ODMedit, Swate, eleMAP and Prototype Wiktorin are tailored to specific use cases and also do not seem to have interfaces for additional terminology integration. However, the Swate terminologies could be adapted by Swate administrators. Rightfield and OntoMaton are designed for Microsoft Excel and Google Spreadsheets, respectively, and are not capable of handling other formats currently. Several tools offer annotation suggestions: either straightforwardly by providing similar annotations or by performing string matching (ODMedit, eleMAP and Prototype Wiktorin) or in a more complex way by using a concept recognition tool (SAP). SAP and eleMAP appear to be promising in terms of annotation suggestions, although neither has released code yet and neither is publicly available. ODMedit’s approach to annotation suggestions allows for consistent semantic annotation based on UMLS concepts already used in other MDM-portal questionnaires. Whereas this is a great advantage for already existing concepts, it makes the annotation of new concepts cumbersome.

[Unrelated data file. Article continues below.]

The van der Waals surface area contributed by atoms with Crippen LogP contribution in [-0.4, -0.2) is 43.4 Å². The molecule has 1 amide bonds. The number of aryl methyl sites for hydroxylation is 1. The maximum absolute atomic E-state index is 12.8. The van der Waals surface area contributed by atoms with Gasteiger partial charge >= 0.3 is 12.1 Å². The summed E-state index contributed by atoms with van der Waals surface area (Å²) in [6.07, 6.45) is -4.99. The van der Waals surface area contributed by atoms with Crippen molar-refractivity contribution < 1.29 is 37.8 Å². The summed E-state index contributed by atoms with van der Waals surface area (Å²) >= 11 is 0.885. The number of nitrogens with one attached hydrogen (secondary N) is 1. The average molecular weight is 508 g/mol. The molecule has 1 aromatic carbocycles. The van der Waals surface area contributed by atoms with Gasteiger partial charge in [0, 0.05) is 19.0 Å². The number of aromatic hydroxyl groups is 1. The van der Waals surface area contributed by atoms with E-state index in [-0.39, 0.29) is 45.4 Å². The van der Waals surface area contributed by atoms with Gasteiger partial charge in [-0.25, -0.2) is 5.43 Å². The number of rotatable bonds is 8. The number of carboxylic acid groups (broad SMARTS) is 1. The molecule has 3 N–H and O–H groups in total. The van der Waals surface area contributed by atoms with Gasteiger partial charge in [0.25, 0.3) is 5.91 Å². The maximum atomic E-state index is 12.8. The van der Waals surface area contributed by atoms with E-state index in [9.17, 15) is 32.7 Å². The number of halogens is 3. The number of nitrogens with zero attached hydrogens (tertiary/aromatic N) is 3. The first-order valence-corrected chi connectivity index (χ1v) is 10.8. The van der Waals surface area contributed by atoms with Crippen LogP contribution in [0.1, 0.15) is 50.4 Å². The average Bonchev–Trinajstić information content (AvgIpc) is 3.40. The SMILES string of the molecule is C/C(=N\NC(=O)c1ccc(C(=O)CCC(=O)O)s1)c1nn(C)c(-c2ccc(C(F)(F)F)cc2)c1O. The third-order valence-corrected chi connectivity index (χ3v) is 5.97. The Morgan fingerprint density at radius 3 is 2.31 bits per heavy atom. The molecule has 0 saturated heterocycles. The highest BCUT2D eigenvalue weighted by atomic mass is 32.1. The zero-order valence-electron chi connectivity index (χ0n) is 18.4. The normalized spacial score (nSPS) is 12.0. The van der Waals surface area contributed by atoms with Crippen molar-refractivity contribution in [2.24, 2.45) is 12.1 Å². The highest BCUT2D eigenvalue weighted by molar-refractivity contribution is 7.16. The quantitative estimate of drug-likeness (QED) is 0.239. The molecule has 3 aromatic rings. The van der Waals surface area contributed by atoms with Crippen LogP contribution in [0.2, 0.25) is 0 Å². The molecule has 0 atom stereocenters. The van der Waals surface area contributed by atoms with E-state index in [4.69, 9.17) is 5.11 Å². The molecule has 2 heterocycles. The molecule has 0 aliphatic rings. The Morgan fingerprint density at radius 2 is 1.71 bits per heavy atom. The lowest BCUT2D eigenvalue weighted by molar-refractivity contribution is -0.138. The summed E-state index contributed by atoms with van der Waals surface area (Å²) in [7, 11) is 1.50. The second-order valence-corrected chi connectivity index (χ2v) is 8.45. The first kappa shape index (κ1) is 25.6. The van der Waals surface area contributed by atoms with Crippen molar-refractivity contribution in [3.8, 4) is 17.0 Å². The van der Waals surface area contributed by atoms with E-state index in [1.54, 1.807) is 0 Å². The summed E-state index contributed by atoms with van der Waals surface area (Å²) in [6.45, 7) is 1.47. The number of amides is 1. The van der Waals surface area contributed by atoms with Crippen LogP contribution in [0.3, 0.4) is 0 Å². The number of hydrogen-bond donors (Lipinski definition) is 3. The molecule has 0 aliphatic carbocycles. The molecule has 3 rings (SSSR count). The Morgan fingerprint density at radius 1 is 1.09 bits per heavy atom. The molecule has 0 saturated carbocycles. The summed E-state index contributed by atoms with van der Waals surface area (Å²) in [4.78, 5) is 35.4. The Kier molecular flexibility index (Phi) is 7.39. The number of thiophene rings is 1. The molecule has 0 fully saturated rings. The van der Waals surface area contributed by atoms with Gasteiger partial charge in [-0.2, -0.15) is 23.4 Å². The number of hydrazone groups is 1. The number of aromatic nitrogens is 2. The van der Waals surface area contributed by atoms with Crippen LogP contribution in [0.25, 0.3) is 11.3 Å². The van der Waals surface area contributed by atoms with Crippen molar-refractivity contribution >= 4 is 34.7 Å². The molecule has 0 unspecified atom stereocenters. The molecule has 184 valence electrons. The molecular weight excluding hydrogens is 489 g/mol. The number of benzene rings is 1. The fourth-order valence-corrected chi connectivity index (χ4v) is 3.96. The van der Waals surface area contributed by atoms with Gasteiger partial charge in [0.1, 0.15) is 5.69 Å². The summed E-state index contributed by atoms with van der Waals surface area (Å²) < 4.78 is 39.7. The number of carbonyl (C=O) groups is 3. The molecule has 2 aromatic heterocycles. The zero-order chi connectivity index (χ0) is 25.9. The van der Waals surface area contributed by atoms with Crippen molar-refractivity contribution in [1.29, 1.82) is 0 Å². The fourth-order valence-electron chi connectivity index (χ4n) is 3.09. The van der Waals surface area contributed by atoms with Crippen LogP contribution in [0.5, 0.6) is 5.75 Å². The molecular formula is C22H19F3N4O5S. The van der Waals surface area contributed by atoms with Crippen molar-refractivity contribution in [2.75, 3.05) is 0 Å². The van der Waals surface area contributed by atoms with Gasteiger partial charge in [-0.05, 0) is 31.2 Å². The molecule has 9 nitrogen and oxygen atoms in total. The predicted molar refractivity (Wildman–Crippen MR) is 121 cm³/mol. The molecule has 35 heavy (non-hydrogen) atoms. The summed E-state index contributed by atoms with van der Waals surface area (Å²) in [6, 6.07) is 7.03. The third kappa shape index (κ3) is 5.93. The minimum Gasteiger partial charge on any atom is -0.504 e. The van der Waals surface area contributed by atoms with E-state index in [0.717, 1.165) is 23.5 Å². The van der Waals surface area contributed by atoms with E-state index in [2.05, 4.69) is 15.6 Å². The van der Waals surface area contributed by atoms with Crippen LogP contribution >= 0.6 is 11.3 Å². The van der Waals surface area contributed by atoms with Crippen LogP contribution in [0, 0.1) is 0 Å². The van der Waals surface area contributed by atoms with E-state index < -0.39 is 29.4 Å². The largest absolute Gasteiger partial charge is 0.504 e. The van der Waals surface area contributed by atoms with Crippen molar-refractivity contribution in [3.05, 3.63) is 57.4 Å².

Another service under current development is Snap2Snomed [52]. This tool allows the collaborative creation and maintenance of simple maps to SNOMED CT. Due to lack of public documentation at the time of writing this review, it was not included.
A more complex requirement for semantic enrichment/annotation that was not explicitly considered in this review is the association of multiple semantic concepts to a digital object. Several terminologies/ontologies and their backing technologies (OWL) allow one to construct more complex semantic classes by combining and intersecting existing concepts. Examples are the food classification standardization FoodEx2 [53] or the clinical terms terminology SNOMED CT [54]. A simple SNOMED example is the boolean AND concatenation of the two concepts “cyst” and “kidney” to describe a “renal cyst.” However, as this review showed, even the most simple case (one-to-one correspondence) is not yet well supported by current software systems.